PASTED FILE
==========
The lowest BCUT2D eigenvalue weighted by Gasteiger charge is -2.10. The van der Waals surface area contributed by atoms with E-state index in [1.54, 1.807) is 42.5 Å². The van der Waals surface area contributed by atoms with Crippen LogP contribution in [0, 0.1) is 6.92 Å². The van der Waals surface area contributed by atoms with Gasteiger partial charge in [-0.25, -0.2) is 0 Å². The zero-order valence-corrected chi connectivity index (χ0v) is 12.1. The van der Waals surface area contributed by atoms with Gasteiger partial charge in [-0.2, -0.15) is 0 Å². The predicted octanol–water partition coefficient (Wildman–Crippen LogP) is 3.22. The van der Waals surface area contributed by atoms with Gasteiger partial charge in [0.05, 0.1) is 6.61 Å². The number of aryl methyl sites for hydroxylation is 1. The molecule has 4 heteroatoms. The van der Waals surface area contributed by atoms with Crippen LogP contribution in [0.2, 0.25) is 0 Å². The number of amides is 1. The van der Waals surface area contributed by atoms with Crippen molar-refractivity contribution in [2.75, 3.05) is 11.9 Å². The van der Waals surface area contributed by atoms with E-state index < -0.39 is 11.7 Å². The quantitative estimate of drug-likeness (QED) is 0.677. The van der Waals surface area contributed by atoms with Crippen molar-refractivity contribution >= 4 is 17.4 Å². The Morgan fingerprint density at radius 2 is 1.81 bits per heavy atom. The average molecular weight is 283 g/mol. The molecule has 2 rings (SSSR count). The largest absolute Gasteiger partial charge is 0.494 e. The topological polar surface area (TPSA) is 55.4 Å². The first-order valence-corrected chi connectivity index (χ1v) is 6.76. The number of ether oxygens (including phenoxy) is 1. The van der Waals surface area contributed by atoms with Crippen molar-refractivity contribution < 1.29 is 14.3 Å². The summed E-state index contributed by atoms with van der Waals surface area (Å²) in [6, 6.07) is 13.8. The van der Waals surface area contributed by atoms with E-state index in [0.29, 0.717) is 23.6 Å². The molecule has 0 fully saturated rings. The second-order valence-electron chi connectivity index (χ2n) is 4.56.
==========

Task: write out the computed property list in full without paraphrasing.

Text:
The lowest BCUT2D eigenvalue weighted by Gasteiger charge is -2.10. The van der Waals surface area contributed by atoms with E-state index in [1.54, 1.807) is 42.5 Å². The van der Waals surface area contributed by atoms with Crippen LogP contribution in [0, 0.1) is 6.92 Å². The van der Waals surface area contributed by atoms with Gasteiger partial charge in [-0.25, -0.2) is 0 Å². The zero-order valence-corrected chi connectivity index (χ0v) is 12.1. The van der Waals surface area contributed by atoms with Gasteiger partial charge in [-0.2, -0.15) is 0 Å². The predicted octanol–water partition coefficient (Wildman–Crippen LogP) is 3.22. The van der Waals surface area contributed by atoms with Gasteiger partial charge in [0.05, 0.1) is 6.61 Å². The number of aryl methyl sites for hydroxylation is 1. The molecule has 4 heteroatoms. The van der Waals surface area contributed by atoms with Crippen LogP contribution in [0.2, 0.25) is 0 Å². The number of amides is 1. The van der Waals surface area contributed by atoms with Crippen molar-refractivity contribution in [2.75, 3.05) is 11.9 Å². The van der Waals surface area contributed by atoms with E-state index < -0.39 is 11.7 Å². The quantitative estimate of drug-likeness (QED) is 0.677. The van der Waals surface area contributed by atoms with Crippen molar-refractivity contribution >= 4 is 17.4 Å². The Morgan fingerprint density at radius 2 is 1.81 bits per heavy atom. The average molecular weight is 283 g/mol. The molecule has 2 rings (SSSR count). The largest absolute Gasteiger partial charge is 0.494 e. The topological polar surface area (TPSA) is 55.4 Å². The first-order valence-corrected chi connectivity index (χ1v) is 6.76. The number of ether oxygens (including phenoxy) is 1. The van der Waals surface area contributed by atoms with Crippen molar-refractivity contribution < 1.29 is 14.3 Å². The summed E-state index contributed by atoms with van der Waals surface area (Å²) in [6, 6.07) is 13.8. The van der Waals surface area contributed by atoms with E-state index in [0.29, 0.717) is 23.6 Å². The molecule has 0 fully saturated rings. The second-order valence-electron chi connectivity index (χ2n) is 4.56.